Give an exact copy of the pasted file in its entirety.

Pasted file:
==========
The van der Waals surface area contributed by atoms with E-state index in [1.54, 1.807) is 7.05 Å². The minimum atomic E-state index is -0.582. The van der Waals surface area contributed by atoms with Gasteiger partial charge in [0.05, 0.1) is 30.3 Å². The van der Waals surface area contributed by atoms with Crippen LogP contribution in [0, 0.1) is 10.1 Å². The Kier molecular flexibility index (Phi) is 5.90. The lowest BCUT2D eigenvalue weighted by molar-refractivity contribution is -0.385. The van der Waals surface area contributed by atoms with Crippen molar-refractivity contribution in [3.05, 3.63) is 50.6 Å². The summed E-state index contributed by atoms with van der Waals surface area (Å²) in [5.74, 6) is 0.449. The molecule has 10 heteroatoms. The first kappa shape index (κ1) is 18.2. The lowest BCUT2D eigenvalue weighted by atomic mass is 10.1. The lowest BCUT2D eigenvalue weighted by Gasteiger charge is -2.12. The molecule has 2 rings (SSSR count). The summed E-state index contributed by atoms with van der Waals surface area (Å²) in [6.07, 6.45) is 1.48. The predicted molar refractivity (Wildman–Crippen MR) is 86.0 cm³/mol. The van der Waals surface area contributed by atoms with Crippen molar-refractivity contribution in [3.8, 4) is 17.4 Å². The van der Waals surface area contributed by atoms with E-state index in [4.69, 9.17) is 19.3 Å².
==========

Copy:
The van der Waals surface area contributed by atoms with E-state index in [1.54, 1.807) is 7.05 Å². The minimum atomic E-state index is -0.582. The van der Waals surface area contributed by atoms with Gasteiger partial charge in [0.05, 0.1) is 30.3 Å². The van der Waals surface area contributed by atoms with Crippen LogP contribution in [0, 0.1) is 10.1 Å². The Kier molecular flexibility index (Phi) is 5.90. The lowest BCUT2D eigenvalue weighted by molar-refractivity contribution is -0.385. The van der Waals surface area contributed by atoms with Crippen molar-refractivity contribution in [3.05, 3.63) is 50.6 Å². The summed E-state index contributed by atoms with van der Waals surface area (Å²) in [5.74, 6) is 0.449. The molecule has 10 heteroatoms. The first kappa shape index (κ1) is 18.2. The lowest BCUT2D eigenvalue weighted by atomic mass is 10.1. The lowest BCUT2D eigenvalue weighted by Gasteiger charge is -2.12. The molecule has 2 rings (SSSR count). The summed E-state index contributed by atoms with van der Waals surface area (Å²) in [6.07, 6.45) is 1.48. The predicted molar refractivity (Wildman–Crippen MR) is 86.0 cm³/mol. The van der Waals surface area contributed by atoms with Crippen molar-refractivity contribution in [3.8, 4) is 17.4 Å². The van der Waals surface area contributed by atoms with E-state index in [4.69, 9.17) is 19.3 Å².